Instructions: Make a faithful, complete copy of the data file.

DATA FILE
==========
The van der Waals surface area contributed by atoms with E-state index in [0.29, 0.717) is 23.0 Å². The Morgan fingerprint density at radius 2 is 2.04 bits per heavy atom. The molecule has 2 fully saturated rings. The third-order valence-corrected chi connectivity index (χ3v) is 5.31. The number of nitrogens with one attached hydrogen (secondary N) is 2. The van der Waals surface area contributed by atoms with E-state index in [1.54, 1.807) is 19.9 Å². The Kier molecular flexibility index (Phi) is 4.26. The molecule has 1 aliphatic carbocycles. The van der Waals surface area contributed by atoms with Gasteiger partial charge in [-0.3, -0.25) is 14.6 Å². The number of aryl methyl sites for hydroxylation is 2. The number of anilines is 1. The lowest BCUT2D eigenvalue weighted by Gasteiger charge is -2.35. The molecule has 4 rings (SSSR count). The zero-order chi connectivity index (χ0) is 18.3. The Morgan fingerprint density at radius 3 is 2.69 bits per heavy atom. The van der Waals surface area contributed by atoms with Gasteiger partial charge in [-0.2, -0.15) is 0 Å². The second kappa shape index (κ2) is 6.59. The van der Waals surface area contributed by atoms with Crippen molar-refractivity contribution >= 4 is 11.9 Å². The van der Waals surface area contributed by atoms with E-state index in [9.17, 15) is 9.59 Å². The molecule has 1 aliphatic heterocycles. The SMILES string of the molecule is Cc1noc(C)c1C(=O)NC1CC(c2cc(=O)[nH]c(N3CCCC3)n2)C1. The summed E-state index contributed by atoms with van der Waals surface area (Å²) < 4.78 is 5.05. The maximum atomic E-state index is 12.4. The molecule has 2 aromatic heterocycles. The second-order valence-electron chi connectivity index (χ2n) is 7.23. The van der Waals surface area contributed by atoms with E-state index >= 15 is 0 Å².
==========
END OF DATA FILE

The van der Waals surface area contributed by atoms with E-state index in [0.29, 0.717) is 23.0 Å². The Morgan fingerprint density at radius 2 is 2.04 bits per heavy atom. The molecule has 2 fully saturated rings. The third-order valence-corrected chi connectivity index (χ3v) is 5.31. The number of nitrogens with one attached hydrogen (secondary N) is 2. The van der Waals surface area contributed by atoms with E-state index in [1.54, 1.807) is 19.9 Å². The Kier molecular flexibility index (Phi) is 4.26. The molecule has 1 aliphatic carbocycles. The van der Waals surface area contributed by atoms with Gasteiger partial charge in [-0.3, -0.25) is 14.6 Å². The number of aryl methyl sites for hydroxylation is 2. The number of anilines is 1. The lowest BCUT2D eigenvalue weighted by Gasteiger charge is -2.35. The molecule has 4 rings (SSSR count). The zero-order chi connectivity index (χ0) is 18.3. The Morgan fingerprint density at radius 3 is 2.69 bits per heavy atom. The van der Waals surface area contributed by atoms with Gasteiger partial charge in [-0.2, -0.15) is 0 Å². The second kappa shape index (κ2) is 6.59. The van der Waals surface area contributed by atoms with Crippen molar-refractivity contribution >= 4 is 11.9 Å². The van der Waals surface area contributed by atoms with E-state index in [9.17, 15) is 9.59 Å². The molecule has 1 aliphatic heterocycles. The SMILES string of the molecule is Cc1noc(C)c1C(=O)NC1CC(c2cc(=O)[nH]c(N3CCCC3)n2)C1. The summed E-state index contributed by atoms with van der Waals surface area (Å²) < 4.78 is 5.05. The maximum atomic E-state index is 12.4. The molecule has 2 aromatic heterocycles. The second-order valence-electron chi connectivity index (χ2n) is 7.23. The van der Waals surface area contributed by atoms with E-state index >= 15 is 0 Å².